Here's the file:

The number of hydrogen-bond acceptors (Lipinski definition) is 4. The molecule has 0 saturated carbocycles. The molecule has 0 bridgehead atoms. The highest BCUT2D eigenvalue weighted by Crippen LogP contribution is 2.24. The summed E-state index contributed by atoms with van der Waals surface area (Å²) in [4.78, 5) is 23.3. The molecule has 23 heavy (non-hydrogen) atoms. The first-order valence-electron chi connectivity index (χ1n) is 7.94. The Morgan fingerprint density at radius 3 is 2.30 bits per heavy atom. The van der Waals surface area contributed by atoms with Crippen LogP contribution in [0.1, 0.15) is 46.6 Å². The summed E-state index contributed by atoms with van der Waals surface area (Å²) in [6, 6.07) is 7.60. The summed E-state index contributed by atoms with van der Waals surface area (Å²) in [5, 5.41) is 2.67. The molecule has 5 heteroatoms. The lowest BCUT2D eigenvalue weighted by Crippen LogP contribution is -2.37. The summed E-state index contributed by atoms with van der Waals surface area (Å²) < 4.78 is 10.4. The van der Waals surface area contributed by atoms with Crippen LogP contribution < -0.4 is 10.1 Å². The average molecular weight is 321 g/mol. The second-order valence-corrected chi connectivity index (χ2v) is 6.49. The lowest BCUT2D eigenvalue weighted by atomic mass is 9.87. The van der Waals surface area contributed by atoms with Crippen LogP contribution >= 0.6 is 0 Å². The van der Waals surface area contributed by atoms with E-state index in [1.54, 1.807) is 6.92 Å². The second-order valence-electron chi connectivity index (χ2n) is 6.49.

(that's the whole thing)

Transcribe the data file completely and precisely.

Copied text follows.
The number of hydrogen-bond acceptors (Lipinski definition) is 4. The molecule has 0 saturated carbocycles. The molecule has 0 bridgehead atoms. The highest BCUT2D eigenvalue weighted by Crippen LogP contribution is 2.24. The summed E-state index contributed by atoms with van der Waals surface area (Å²) in [4.78, 5) is 23.3. The molecule has 23 heavy (non-hydrogen) atoms. The first-order valence-electron chi connectivity index (χ1n) is 7.94. The Morgan fingerprint density at radius 3 is 2.30 bits per heavy atom. The van der Waals surface area contributed by atoms with Crippen LogP contribution in [0.1, 0.15) is 46.6 Å². The summed E-state index contributed by atoms with van der Waals surface area (Å²) in [6, 6.07) is 7.60. The summed E-state index contributed by atoms with van der Waals surface area (Å²) in [5, 5.41) is 2.67. The molecule has 5 heteroatoms. The lowest BCUT2D eigenvalue weighted by Crippen LogP contribution is -2.37. The summed E-state index contributed by atoms with van der Waals surface area (Å²) < 4.78 is 10.4. The van der Waals surface area contributed by atoms with Crippen LogP contribution < -0.4 is 10.1 Å². The average molecular weight is 321 g/mol. The second-order valence-corrected chi connectivity index (χ2v) is 6.49. The lowest BCUT2D eigenvalue weighted by atomic mass is 9.87. The van der Waals surface area contributed by atoms with Crippen LogP contribution >= 0.6 is 0 Å². The van der Waals surface area contributed by atoms with E-state index in [1.54, 1.807) is 6.92 Å². The second-order valence-electron chi connectivity index (χ2n) is 6.49.